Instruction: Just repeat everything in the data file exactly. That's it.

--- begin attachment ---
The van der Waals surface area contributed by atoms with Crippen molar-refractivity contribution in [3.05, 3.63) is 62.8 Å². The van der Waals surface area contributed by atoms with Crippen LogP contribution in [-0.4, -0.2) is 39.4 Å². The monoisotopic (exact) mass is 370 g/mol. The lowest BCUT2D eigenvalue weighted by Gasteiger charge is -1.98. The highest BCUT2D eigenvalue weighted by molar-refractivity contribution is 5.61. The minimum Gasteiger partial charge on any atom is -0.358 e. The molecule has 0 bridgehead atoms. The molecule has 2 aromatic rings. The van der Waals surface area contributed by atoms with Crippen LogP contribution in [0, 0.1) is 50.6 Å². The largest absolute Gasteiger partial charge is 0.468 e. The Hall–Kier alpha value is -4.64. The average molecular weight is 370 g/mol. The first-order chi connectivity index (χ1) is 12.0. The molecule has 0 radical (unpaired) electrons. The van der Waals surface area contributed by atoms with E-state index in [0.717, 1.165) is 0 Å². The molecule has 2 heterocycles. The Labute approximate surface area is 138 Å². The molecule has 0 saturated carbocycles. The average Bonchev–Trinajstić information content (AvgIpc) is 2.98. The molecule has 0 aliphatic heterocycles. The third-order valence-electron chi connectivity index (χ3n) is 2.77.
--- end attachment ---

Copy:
The van der Waals surface area contributed by atoms with Crippen molar-refractivity contribution in [3.05, 3.63) is 62.8 Å². The van der Waals surface area contributed by atoms with Crippen LogP contribution in [-0.4, -0.2) is 39.4 Å². The monoisotopic (exact) mass is 370 g/mol. The lowest BCUT2D eigenvalue weighted by Gasteiger charge is -1.98. The highest BCUT2D eigenvalue weighted by molar-refractivity contribution is 5.61. The minimum Gasteiger partial charge on any atom is -0.358 e. The molecule has 0 bridgehead atoms. The molecule has 2 aromatic rings. The van der Waals surface area contributed by atoms with Crippen LogP contribution in [0, 0.1) is 50.6 Å². The largest absolute Gasteiger partial charge is 0.468 e. The Hall–Kier alpha value is -4.64. The average molecular weight is 370 g/mol. The first-order chi connectivity index (χ1) is 12.0. The molecule has 0 radical (unpaired) electrons. The van der Waals surface area contributed by atoms with E-state index in [0.717, 1.165) is 0 Å². The molecule has 2 heterocycles. The Labute approximate surface area is 138 Å². The molecule has 0 saturated carbocycles. The average Bonchev–Trinajstić information content (AvgIpc) is 2.98. The molecule has 0 aliphatic heterocycles. The third-order valence-electron chi connectivity index (χ3n) is 2.77.